If you are looking to boost your athletic performance, here are 3 popular diets that could just do the trick. Take your fitness performance to the next level by fueling yourself right. These diets are different. They work on optimizing your energy levels and training your body to use your body fat as an alternative source of fuel.
#1 Atkins Diet
Photo Credits: Livestrong
An Atkins diet is essentially a low-carbohydrate diet. The aim is to avoid carbohydrates. The rationale behind this is to train your body to switch from burning glucose to burning the fat stored in your body as an energy source. When you consume refined carbohydrates in large amounts, insulin levels rise and drop rapidly. The rising insulin levels trigger your body to store energy from the food you have consumed. If your body is using energy from the consumed food, it is less likely that your body will utilize the fat stored in your body as a primary energy source. People on this diet can, however, eat as much protein and fat as they like.
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#2 Vegan Diet
The vegan diet is made popular by many ultra trail runners – Scott Jurek and Vlad Ixel alike. The vegan diet approach is only consuming plant derivatives. This means cutting out all animal-based products such as milk, cheese, eggs, and meat. People on the vegan diet often talk about the much higher energy levels they experience. This is because animal byproducts require more energy to be broken down. This causes a degree of fatigue as compared to a plant-based diet. Many Vegan ultra runners swear by this diet and attribute their high energy levels to Veganism.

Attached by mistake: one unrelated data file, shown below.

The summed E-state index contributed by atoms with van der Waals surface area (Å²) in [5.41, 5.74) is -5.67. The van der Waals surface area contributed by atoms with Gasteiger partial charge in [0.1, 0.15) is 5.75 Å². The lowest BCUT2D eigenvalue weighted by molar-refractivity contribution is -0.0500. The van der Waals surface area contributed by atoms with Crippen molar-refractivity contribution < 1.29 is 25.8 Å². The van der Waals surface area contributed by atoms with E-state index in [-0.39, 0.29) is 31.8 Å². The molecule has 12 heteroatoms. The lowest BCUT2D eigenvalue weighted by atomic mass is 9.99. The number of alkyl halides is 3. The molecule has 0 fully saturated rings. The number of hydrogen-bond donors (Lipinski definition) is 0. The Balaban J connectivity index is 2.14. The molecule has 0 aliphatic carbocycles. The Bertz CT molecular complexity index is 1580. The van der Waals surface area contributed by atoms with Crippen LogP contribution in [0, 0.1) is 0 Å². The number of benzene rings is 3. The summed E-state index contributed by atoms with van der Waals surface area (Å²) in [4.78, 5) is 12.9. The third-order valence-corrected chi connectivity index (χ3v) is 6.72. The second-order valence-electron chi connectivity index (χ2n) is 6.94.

Read More: Vegan VS Runner
#3 Intermittent Fasting
Intermittent fasting has become increasingly popular of late. People who fast intermittently eat within an 8-hour block, fasting for the remaining 16 hours. When you consume food, your glycogen levels are topped up. Throughout the day, your body utilizes this glycogen as a source of energy. After 12 hours of fasting, your glycogen levels become low. When this happens, your body is triggered to release fat into your blood stream. This fat is then converted into energy for food for your body and brain. This is the benefit of intermittent fasting – training your body to burn fat as fuel.